5 Ways Parents and the Church Can Help Teens Live Pure Lives
Pornography and masturbation—two words we almost never hear from parents or the church, yet teens are asking questions about them. Children begin watching pornography at younger and younger ages, possibly around four or five years old. Porn becomes a child’s sex education. To help teens live pure lives, we must intentionally invest in their lives and talk about sexuality.
5 Ways Parents and the Church Can Help Teens Live Pure Lives:
1. Have open and honest conversations
One youth pastor shared, “When asking our youth whether their parents ever talked about sex, not one raised their hand.” Parents barely talk about sex past the one time “sex talk.” Talking about purity should be a continual conversation, not a one time talk.
In this book Matt Chandler addresses topics of romance and sex. This book focuses on the marital process as a whole and gives tools to be understand your partner and plan ahead for greater intimacy. (Buy on Amazon.)
Now You’re Speaking My Language
This book is specifically from a Christian worldview and is a useful guide to building a strong marriage that is based on intimacy. (Buy on Amazon.)
“Porn for women” ranked number one in searches on Pornhub in 2017, increasing by over 1,400 percent since 2016. Pornography is a growing epidemic. 1 out of 3 visitors to adult sites are women. As the number of women addicted to pornography rises, women need your help finding freedom from sexual shame and brokenness. They need to learn a biblical theology of sex.
Do you feel unequipped to deal with pornography addiction in your ministry? Unsure of how to respond, lead and guide women as they open up about their struggles? Join Joy and learn how to minister to women and free them from sexual shame and sexual addiction. By the end, you will know how to free, restore and equip women through the gospel of Jesus Christ, so that they will love him more, understand their brokenness, and find freedom.
Should pastors encourage people to look at porn to avoid shaming them?
“I’m not going to shame people when they already feel ashamed,” said a well known Lutheran pastor in an interview. She believes that consumption of pornography should not be shamed. I agree. We should never shame someone for viewing porn, but this doesn’t mean we should encourage it.
Shame is thinking something is wrong with the core of who we are. Shame creates a fear of unworthiness, specifically of the love of God and others. Without feeling worthy of that love, sometimes, we continue to live in our sexual sin. Trapped, we find that sexual shame hinders our ability to give and receive love and keeps us in a vicious cycle of sin and unworthiness. Shame lies to us, telling us that no one will ever love us.
If you struggle with watching porn, you are not shamed. But I can’t lie to you and tell you that watching porn will free you from shame.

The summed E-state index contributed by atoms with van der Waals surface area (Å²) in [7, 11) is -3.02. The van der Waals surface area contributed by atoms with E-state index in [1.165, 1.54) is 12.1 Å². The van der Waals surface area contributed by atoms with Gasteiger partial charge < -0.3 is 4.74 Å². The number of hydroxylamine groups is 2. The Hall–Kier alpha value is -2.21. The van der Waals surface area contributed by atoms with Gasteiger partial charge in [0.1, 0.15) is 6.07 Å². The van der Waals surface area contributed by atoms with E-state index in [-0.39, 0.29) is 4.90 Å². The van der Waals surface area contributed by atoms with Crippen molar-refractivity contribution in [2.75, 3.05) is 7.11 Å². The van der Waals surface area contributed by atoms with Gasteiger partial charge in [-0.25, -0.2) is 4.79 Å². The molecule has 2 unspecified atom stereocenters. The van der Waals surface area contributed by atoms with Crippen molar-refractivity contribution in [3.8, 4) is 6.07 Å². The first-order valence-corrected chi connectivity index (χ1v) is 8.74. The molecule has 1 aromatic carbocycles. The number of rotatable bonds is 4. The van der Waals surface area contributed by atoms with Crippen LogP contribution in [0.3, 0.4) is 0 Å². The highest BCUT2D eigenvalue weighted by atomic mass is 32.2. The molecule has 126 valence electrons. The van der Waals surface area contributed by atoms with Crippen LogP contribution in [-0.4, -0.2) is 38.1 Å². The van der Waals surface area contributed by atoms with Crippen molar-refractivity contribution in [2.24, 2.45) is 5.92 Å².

“When I was 21 years old, I wrote I Kissed Dating Goodbye. And in it I argued that dating was a bad idea. And not just a bad idea, it was selfish. And only lead to heartbreak,” Josh says as he started his documentary. Josh thought he had all the answers to solve the problems he saw in romantic relationships.
In this episode of the Table Podcast at Dallas Theological Seminary, Dr. Darrell L. Bock, Jurrita Williams, Jan Edgar Langbein, and I, Joy Pedrow, discuss sexual abuse and the #MeToo movement. This is only the beginning of a conversation that needs to continue to our churches.
When this was filmed I had a sinus infection and double ear infections. Praise God for speaking through me despite the physical barriers!
Only God would know that this video, which we filmed months ago, would be needed for such a time as this.
“Porn for women” ranked number one in searches on Pornhub in 2017, increasing by over 1,400 percent since 2016. Despite the increase of women addicted to porn, Christians fail to talk about pornography and women. When scrolling through Twitter, one can find article headlines that read, “Talk to Your Son About Porn,” and “A Letter to My Sons About Porn.” Christians successfully talk about the dangers of porn for sons, but what about for daughters? Most articles about pornography use masculine pronouns, isolating women, yet, one-third of women report using porn on a regular basis.
Girls need rescuing from the chains of pornography, too.
Thankful to join Josh McDowell and Josh Proctor as we begin the conversation of freedom from pornography. If you are struggling with pornography, don’t remain in isolation. Contact me and together, let’s begin a journey towards healing.
I’ve struggled with body image issues for as long as I can remember. I fully believe that God loves me and that my husband loves me, but most days that is not enough. Today my friend Shannon Baker shares how she found healing from a broken body image. I pray you enjoy her beautiful words of authenticity and wisdom.
My friend kept pulling books out of her locker as if she hadn’t just crumpled up my body image. She had told me about her English essay. The assignment was to pick a friend and write about one of their prominent characteristics. She picked me, but she didn’t write about my blond hair, sharp mind, or trustworthiness as a friend. She wrote about my nose.
She kept talking, but I couldn’t breath. I knew my nose was large, but now realized that in my friend’s eyes it must be gargantuan. Why else would she write an essay about it? I shifted my backpack to the other shoulder and tried to look normal. I was too absorbed with the crashing realization about my nose to question whether a real friend would write such an essay and then tell me about it. Or, to question whether our shared crush on the same tall, track athlete had anything to do with it. (more…)